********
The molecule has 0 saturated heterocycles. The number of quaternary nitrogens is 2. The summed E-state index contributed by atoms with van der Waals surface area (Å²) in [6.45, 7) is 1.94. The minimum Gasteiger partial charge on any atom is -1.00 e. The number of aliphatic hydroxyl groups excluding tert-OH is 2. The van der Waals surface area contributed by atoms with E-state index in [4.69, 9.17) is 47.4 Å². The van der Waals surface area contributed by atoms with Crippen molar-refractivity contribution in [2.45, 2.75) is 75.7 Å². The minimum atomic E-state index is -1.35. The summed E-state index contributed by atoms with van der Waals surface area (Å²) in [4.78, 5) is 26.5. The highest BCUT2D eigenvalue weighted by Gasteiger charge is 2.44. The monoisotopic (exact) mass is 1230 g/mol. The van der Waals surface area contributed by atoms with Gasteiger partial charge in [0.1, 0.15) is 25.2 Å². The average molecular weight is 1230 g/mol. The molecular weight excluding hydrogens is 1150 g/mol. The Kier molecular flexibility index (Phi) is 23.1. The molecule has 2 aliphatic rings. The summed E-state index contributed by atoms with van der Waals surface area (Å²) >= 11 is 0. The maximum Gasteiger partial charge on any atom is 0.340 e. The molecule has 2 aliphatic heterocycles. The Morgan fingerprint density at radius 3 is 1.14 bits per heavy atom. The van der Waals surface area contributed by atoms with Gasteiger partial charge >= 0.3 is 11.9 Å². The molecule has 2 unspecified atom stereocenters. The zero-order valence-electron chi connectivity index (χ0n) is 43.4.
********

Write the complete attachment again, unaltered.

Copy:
The molecule has 0 saturated heterocycles. The number of quaternary nitrogens is 2. The summed E-state index contributed by atoms with van der Waals surface area (Å²) in [6.45, 7) is 1.94. The minimum Gasteiger partial charge on any atom is -1.00 e. The number of aliphatic hydroxyl groups excluding tert-OH is 2. The van der Waals surface area contributed by atoms with E-state index in [4.69, 9.17) is 47.4 Å². The van der Waals surface area contributed by atoms with Crippen molar-refractivity contribution in [2.45, 2.75) is 75.7 Å². The minimum atomic E-state index is -1.35. The summed E-state index contributed by atoms with van der Waals surface area (Å²) in [4.78, 5) is 26.5. The highest BCUT2D eigenvalue weighted by Gasteiger charge is 2.44. The monoisotopic (exact) mass is 1230 g/mol. The van der Waals surface area contributed by atoms with Gasteiger partial charge in [0.1, 0.15) is 25.2 Å². The average molecular weight is 1230 g/mol. The molecular weight excluding hydrogens is 1150 g/mol. The Kier molecular flexibility index (Phi) is 23.1. The molecule has 2 aliphatic rings. The summed E-state index contributed by atoms with van der Waals surface area (Å²) >= 11 is 0. The maximum Gasteiger partial charge on any atom is 0.340 e. The molecule has 2 aliphatic heterocycles. The Morgan fingerprint density at radius 3 is 1.14 bits per heavy atom. The van der Waals surface area contributed by atoms with Gasteiger partial charge >= 0.3 is 11.9 Å². The molecule has 2 unspecified atom stereocenters. The zero-order valence-electron chi connectivity index (χ0n) is 43.4.